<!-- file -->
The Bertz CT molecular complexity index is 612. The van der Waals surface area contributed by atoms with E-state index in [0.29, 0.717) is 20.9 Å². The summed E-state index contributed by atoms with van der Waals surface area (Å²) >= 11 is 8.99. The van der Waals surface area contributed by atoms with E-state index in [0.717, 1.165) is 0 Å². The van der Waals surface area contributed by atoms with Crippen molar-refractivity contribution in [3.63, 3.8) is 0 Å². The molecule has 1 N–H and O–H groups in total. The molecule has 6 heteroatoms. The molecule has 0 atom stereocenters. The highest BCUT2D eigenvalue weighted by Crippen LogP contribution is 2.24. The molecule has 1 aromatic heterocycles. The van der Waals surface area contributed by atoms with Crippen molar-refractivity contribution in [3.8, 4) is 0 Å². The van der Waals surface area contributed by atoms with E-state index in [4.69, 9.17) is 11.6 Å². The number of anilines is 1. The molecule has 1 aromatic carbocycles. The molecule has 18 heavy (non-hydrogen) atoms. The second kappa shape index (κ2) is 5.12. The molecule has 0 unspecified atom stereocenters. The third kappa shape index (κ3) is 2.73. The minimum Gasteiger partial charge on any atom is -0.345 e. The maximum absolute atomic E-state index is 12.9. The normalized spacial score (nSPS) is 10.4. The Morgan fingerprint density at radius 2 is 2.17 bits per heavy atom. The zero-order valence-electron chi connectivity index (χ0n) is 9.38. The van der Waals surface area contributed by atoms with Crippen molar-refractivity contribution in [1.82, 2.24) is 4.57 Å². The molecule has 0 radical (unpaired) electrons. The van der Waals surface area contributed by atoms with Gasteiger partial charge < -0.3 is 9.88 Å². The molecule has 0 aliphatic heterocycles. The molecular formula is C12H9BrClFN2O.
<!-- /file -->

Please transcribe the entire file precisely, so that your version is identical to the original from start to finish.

The Bertz CT molecular complexity index is 612. The van der Waals surface area contributed by atoms with E-state index in [0.29, 0.717) is 20.9 Å². The summed E-state index contributed by atoms with van der Waals surface area (Å²) >= 11 is 8.99. The van der Waals surface area contributed by atoms with E-state index in [0.717, 1.165) is 0 Å². The van der Waals surface area contributed by atoms with Crippen molar-refractivity contribution in [3.63, 3.8) is 0 Å². The molecule has 1 N–H and O–H groups in total. The molecule has 6 heteroatoms. The molecule has 0 atom stereocenters. The highest BCUT2D eigenvalue weighted by Crippen LogP contribution is 2.24. The molecule has 1 aromatic heterocycles. The van der Waals surface area contributed by atoms with Crippen molar-refractivity contribution in [3.8, 4) is 0 Å². The van der Waals surface area contributed by atoms with E-state index in [4.69, 9.17) is 11.6 Å². The number of anilines is 1. The molecule has 1 aromatic carbocycles. The molecule has 18 heavy (non-hydrogen) atoms. The second kappa shape index (κ2) is 5.12. The molecule has 0 unspecified atom stereocenters. The third kappa shape index (κ3) is 2.73. The minimum Gasteiger partial charge on any atom is -0.345 e. The maximum absolute atomic E-state index is 12.9. The normalized spacial score (nSPS) is 10.4. The Morgan fingerprint density at radius 2 is 2.17 bits per heavy atom. The zero-order valence-electron chi connectivity index (χ0n) is 9.38. The van der Waals surface area contributed by atoms with Crippen molar-refractivity contribution in [1.82, 2.24) is 4.57 Å². The molecule has 0 radical (unpaired) electrons. The van der Waals surface area contributed by atoms with Gasteiger partial charge < -0.3 is 9.88 Å². The molecule has 0 aliphatic heterocycles. The molecular formula is C12H9BrClFN2O.